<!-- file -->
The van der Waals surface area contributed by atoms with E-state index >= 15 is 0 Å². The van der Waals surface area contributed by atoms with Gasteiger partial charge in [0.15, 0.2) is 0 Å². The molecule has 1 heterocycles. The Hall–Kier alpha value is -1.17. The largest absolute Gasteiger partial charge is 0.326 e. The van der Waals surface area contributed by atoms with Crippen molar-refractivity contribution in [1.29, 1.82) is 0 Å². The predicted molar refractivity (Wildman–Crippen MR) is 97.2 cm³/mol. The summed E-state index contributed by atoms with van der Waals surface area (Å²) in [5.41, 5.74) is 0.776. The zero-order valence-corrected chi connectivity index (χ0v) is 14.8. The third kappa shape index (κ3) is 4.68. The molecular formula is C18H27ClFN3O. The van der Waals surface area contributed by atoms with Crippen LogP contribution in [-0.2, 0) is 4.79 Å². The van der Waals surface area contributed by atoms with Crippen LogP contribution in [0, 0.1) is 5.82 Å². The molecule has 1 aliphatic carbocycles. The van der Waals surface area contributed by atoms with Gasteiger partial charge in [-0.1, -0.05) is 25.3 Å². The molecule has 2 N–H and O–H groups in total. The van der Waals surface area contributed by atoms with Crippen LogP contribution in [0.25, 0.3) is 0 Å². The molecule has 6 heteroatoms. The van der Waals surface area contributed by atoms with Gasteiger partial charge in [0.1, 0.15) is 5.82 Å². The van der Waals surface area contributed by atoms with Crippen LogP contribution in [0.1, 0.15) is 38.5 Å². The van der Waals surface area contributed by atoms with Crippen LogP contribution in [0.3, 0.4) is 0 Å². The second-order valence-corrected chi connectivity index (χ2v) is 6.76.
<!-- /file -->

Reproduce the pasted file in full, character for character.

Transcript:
The van der Waals surface area contributed by atoms with E-state index >= 15 is 0 Å². The van der Waals surface area contributed by atoms with Gasteiger partial charge in [0.15, 0.2) is 0 Å². The molecule has 1 heterocycles. The Hall–Kier alpha value is -1.17. The largest absolute Gasteiger partial charge is 0.326 e. The van der Waals surface area contributed by atoms with Crippen molar-refractivity contribution in [1.29, 1.82) is 0 Å². The predicted molar refractivity (Wildman–Crippen MR) is 97.2 cm³/mol. The summed E-state index contributed by atoms with van der Waals surface area (Å²) in [5.41, 5.74) is 0.776. The zero-order valence-corrected chi connectivity index (χ0v) is 14.8. The third kappa shape index (κ3) is 4.68. The molecular formula is C18H27ClFN3O. The van der Waals surface area contributed by atoms with Crippen LogP contribution in [-0.2, 0) is 4.79 Å². The van der Waals surface area contributed by atoms with Crippen LogP contribution in [0, 0.1) is 5.82 Å². The molecule has 1 aliphatic carbocycles. The van der Waals surface area contributed by atoms with Gasteiger partial charge in [-0.1, -0.05) is 25.3 Å². The molecule has 2 N–H and O–H groups in total. The van der Waals surface area contributed by atoms with Crippen LogP contribution in [0.25, 0.3) is 0 Å². The molecule has 6 heteroatoms. The van der Waals surface area contributed by atoms with Gasteiger partial charge in [0.1, 0.15) is 5.82 Å². The van der Waals surface area contributed by atoms with Crippen LogP contribution in [0.1, 0.15) is 38.5 Å². The van der Waals surface area contributed by atoms with Crippen LogP contribution in [0.3, 0.4) is 0 Å². The second-order valence-corrected chi connectivity index (χ2v) is 6.76.